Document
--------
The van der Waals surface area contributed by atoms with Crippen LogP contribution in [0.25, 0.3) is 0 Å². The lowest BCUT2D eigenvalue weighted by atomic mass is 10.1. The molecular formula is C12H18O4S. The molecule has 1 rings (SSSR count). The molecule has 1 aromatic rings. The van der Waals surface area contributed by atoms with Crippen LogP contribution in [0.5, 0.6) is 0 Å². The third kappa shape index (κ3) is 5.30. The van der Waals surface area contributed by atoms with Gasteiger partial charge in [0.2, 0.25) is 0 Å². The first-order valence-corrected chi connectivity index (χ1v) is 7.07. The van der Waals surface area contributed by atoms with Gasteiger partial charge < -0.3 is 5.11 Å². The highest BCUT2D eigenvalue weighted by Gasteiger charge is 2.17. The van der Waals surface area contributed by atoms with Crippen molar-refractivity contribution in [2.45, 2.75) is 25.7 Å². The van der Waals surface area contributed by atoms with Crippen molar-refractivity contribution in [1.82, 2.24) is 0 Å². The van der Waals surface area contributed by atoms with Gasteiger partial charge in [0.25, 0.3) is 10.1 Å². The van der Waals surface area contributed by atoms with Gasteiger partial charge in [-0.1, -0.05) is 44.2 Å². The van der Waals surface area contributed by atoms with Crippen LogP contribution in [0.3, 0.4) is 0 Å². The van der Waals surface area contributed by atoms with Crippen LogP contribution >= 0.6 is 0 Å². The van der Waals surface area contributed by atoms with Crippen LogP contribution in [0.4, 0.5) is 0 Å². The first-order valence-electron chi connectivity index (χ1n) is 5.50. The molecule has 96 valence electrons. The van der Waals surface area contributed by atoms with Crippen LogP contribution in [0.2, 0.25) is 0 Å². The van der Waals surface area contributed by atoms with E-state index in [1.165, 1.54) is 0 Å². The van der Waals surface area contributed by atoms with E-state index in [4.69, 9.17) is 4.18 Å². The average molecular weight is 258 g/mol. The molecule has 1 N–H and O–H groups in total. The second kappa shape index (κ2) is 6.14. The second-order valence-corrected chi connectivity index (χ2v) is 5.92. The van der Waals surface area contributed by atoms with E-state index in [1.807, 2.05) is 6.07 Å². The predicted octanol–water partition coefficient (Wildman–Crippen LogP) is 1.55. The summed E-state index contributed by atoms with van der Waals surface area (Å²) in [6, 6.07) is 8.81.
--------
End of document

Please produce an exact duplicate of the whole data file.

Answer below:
The van der Waals surface area contributed by atoms with Crippen LogP contribution in [0.25, 0.3) is 0 Å². The lowest BCUT2D eigenvalue weighted by atomic mass is 10.1. The molecular formula is C12H18O4S. The molecule has 1 rings (SSSR count). The molecule has 1 aromatic rings. The van der Waals surface area contributed by atoms with Crippen LogP contribution in [0.5, 0.6) is 0 Å². The third kappa shape index (κ3) is 5.30. The van der Waals surface area contributed by atoms with Gasteiger partial charge in [0.2, 0.25) is 0 Å². The first-order valence-corrected chi connectivity index (χ1v) is 7.07. The van der Waals surface area contributed by atoms with Gasteiger partial charge < -0.3 is 5.11 Å². The highest BCUT2D eigenvalue weighted by Gasteiger charge is 2.17. The van der Waals surface area contributed by atoms with Crippen molar-refractivity contribution in [2.45, 2.75) is 25.7 Å². The van der Waals surface area contributed by atoms with Crippen molar-refractivity contribution in [1.82, 2.24) is 0 Å². The van der Waals surface area contributed by atoms with Gasteiger partial charge in [0.25, 0.3) is 10.1 Å². The van der Waals surface area contributed by atoms with Gasteiger partial charge in [-0.1, -0.05) is 44.2 Å². The van der Waals surface area contributed by atoms with Crippen LogP contribution in [0.3, 0.4) is 0 Å². The van der Waals surface area contributed by atoms with Crippen LogP contribution >= 0.6 is 0 Å². The van der Waals surface area contributed by atoms with Crippen LogP contribution in [0.4, 0.5) is 0 Å². The first-order valence-electron chi connectivity index (χ1n) is 5.50. The molecule has 96 valence electrons. The van der Waals surface area contributed by atoms with Crippen LogP contribution in [0.2, 0.25) is 0 Å². The van der Waals surface area contributed by atoms with E-state index in [1.165, 1.54) is 0 Å². The van der Waals surface area contributed by atoms with E-state index in [4.69, 9.17) is 4.18 Å². The average molecular weight is 258 g/mol. The molecule has 1 N–H and O–H groups in total. The second kappa shape index (κ2) is 6.14. The second-order valence-corrected chi connectivity index (χ2v) is 5.92. The van der Waals surface area contributed by atoms with E-state index in [1.807, 2.05) is 6.07 Å². The predicted octanol–water partition coefficient (Wildman–Crippen LogP) is 1.55. The summed E-state index contributed by atoms with van der Waals surface area (Å²) in [6, 6.07) is 8.81.